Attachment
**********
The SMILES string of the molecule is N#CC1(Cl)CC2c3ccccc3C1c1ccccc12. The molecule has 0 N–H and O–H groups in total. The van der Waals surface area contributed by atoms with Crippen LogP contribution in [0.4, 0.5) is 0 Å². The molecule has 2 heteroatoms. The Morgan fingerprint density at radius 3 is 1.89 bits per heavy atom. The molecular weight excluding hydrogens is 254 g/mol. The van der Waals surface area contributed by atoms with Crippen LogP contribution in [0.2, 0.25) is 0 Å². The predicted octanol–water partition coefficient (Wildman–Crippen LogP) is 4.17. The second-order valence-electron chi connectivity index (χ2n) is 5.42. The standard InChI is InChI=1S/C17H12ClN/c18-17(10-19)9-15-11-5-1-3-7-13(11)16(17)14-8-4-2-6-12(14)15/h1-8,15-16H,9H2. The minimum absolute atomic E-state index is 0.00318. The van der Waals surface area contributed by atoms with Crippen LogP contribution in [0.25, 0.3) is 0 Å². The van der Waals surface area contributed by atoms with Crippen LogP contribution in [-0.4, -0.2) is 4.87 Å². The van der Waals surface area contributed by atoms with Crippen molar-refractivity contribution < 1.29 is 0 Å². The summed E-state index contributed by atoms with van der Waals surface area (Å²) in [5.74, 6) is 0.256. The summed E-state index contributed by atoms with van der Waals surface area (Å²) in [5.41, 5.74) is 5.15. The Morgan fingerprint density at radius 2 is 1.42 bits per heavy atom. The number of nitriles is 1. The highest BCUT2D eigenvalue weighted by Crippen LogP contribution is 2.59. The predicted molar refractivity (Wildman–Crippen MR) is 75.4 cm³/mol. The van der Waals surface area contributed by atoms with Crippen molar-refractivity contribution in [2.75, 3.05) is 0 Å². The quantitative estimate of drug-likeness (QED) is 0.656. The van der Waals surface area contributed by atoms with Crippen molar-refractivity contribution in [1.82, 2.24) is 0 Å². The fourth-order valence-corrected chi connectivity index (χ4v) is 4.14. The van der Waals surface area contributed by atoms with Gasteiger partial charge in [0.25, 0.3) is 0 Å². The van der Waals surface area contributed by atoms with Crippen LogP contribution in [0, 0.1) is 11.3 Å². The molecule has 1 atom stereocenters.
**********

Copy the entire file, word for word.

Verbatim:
The SMILES string of the molecule is N#CC1(Cl)CC2c3ccccc3C1c1ccccc12. The molecule has 0 N–H and O–H groups in total. The van der Waals surface area contributed by atoms with Crippen LogP contribution in [0.4, 0.5) is 0 Å². The molecule has 2 heteroatoms. The Morgan fingerprint density at radius 3 is 1.89 bits per heavy atom. The molecular weight excluding hydrogens is 254 g/mol. The van der Waals surface area contributed by atoms with Crippen LogP contribution in [0.2, 0.25) is 0 Å². The predicted octanol–water partition coefficient (Wildman–Crippen LogP) is 4.17. The second-order valence-electron chi connectivity index (χ2n) is 5.42. The standard InChI is InChI=1S/C17H12ClN/c18-17(10-19)9-15-11-5-1-3-7-13(11)16(17)14-8-4-2-6-12(14)15/h1-8,15-16H,9H2. The minimum absolute atomic E-state index is 0.00318. The van der Waals surface area contributed by atoms with Crippen LogP contribution in [0.25, 0.3) is 0 Å². The van der Waals surface area contributed by atoms with Crippen LogP contribution in [-0.4, -0.2) is 4.87 Å². The van der Waals surface area contributed by atoms with Crippen molar-refractivity contribution < 1.29 is 0 Å². The summed E-state index contributed by atoms with van der Waals surface area (Å²) in [5.74, 6) is 0.256. The summed E-state index contributed by atoms with van der Waals surface area (Å²) in [5.41, 5.74) is 5.15. The Morgan fingerprint density at radius 2 is 1.42 bits per heavy atom. The number of nitriles is 1. The highest BCUT2D eigenvalue weighted by Crippen LogP contribution is 2.59. The predicted molar refractivity (Wildman–Crippen MR) is 75.4 cm³/mol. The van der Waals surface area contributed by atoms with Crippen molar-refractivity contribution in [2.75, 3.05) is 0 Å². The quantitative estimate of drug-likeness (QED) is 0.656. The van der Waals surface area contributed by atoms with Crippen molar-refractivity contribution in [1.82, 2.24) is 0 Å². The fourth-order valence-corrected chi connectivity index (χ4v) is 4.14. The van der Waals surface area contributed by atoms with Gasteiger partial charge in [0.25, 0.3) is 0 Å². The van der Waals surface area contributed by atoms with Crippen LogP contribution in [0, 0.1) is 11.3 Å². The molecule has 1 atom stereocenters.